Lambeth I.10 set to become a sticky wicket at Lambeth 2022

Jul 20, 2022 by

by Mary Ann Mueller, VOL:

Two headlines on the same story about the upcoming Lambeth Conference and Lambeth I.10 reveal the political, if not spiritual, divide within the ecclesial and secular media.

EPISCOPAL JOURNAL: Global South bishops gear up for push against marriage equality at upcoming Lambeth Conference

THE CHURCH TIMES: Global South to push for a reaffirmation of Lambeth I.10, says Archbishop of South Sudan

Traditionalists and conservatives tend to see things through a positive lens (pro), where liberals and progressives tend to filter things with negative bent (anti).

Conservatives write about “pro-life” issues, where progressives describe the same discussion as in “anti-abortion” … “pro-nuclear family” versus “anti-marriage equality” … Florida’s “Parental Rights in Education” bill versus “Don’t Say Gay” bill … “pro-family values” versus “anti-LGBTQ rights” … “Freedom of Expression and/or Speech)” versus “hate speech” … “peaceful demonstrations” versus “violent protests” …


In the crosshairs is Resolution I.10 on Human Sexuality, which came out of the 1998 Lambeth Conference. The Resolution clearly affirms the traditional marriage of one man and one woman in a lifelong bond.

The 1998 Lambeth Conference writes: “This Conference commends to the Church the subsection report on human sexuality … in view of the teaching of Scripture, upholds faithfulness in marriage between a man and a woman in lifelong union, and believes that abstinence is right for those who are not called to marriage …”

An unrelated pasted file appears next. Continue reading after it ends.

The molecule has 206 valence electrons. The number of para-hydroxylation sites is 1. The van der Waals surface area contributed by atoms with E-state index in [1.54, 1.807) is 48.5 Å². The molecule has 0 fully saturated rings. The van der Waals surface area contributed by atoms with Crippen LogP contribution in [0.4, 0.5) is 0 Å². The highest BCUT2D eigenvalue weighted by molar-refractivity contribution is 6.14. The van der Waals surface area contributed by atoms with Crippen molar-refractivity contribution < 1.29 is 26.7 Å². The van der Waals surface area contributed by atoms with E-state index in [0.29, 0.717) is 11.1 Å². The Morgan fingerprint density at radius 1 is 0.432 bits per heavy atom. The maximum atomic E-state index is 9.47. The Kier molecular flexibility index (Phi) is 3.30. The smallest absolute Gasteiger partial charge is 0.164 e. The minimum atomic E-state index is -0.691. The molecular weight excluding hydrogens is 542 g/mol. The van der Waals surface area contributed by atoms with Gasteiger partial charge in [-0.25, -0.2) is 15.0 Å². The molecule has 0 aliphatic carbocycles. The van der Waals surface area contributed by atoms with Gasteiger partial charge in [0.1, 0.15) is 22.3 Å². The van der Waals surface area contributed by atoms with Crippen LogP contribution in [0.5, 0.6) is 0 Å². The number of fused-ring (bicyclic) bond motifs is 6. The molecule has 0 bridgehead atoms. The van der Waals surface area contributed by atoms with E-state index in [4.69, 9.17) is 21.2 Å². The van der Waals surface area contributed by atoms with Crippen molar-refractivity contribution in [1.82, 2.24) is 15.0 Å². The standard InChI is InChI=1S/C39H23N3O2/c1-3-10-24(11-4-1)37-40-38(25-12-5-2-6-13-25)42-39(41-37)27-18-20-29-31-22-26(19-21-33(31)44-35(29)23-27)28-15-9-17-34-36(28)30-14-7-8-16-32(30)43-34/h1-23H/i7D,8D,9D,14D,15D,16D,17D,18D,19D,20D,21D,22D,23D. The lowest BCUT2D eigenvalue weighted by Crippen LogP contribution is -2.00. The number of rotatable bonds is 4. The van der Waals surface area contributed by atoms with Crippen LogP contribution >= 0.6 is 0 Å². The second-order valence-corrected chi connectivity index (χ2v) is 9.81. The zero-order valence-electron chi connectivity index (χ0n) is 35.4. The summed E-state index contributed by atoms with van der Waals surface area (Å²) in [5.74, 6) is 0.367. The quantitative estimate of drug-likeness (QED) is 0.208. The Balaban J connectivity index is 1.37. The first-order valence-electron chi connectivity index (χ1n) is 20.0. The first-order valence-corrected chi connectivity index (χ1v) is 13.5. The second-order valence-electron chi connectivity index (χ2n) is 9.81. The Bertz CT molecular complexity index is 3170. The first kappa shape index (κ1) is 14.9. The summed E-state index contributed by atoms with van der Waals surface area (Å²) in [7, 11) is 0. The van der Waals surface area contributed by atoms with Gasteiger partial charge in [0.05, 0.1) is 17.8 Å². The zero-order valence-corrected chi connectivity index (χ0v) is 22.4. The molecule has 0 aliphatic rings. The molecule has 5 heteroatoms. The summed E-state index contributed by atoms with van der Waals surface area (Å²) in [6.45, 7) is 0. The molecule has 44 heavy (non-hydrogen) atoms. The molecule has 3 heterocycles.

The legal community would call that “Black Letter Law.” Resolution I.10 is written in black ink on white paper and its meaning is absolutely crystal clear.

Resolution I.10 dealing with Human Sexuality was passed by a vote of 526–70 (a total of 596 bishops voted of the 749 bishops who attended.) This is also the first time that women bishops participated in Lambeth, which was hosted by then-Archbishop of Canterbury George Carey.

In 1998, there were 11 female bishops in the Anglican Communion most of whom were from The Episcopal Church including: Barbara Harris (Massachusetts-suffragan); Jane Dixon (Washington, DC-suffragan); Mary McLeod (IX Vermont); Catherine Roskam (New York-suffragan); Geralyn Wolf (XII Rhode Island); Carolyn Tanner Irish (X Utah); and Catherine Waynick (X Indianapolis); Chilton Knudsen (VIII Maine). Other women Anglican bishops included: Canadians Victoria Matthews (IX Edmonton); and Ann Tottenham (York-Credit Valley in Toronto area bishop); and New Zealander Penny Jamieson (VIII Dunedin) rounded out the delegation of women bishops attending the 1998 Lambeth.

The 1998 Lambeth Resolution goes on to recognize: “that there are among us persons who experience themselves as having a homosexual orientation,” while assuring homosexual persons that “they are loved by God and that all baptised, believing and faithful persons, regardless of sexual orientation, are full members of the Body of Christ.”

However, the Resolution does reject “homosexual practice as incompatible with Scripture,” but it further says it “cannot advise the legitimizing or blessing of same-sex unions nor ordaining those involved in same-gender unions.”

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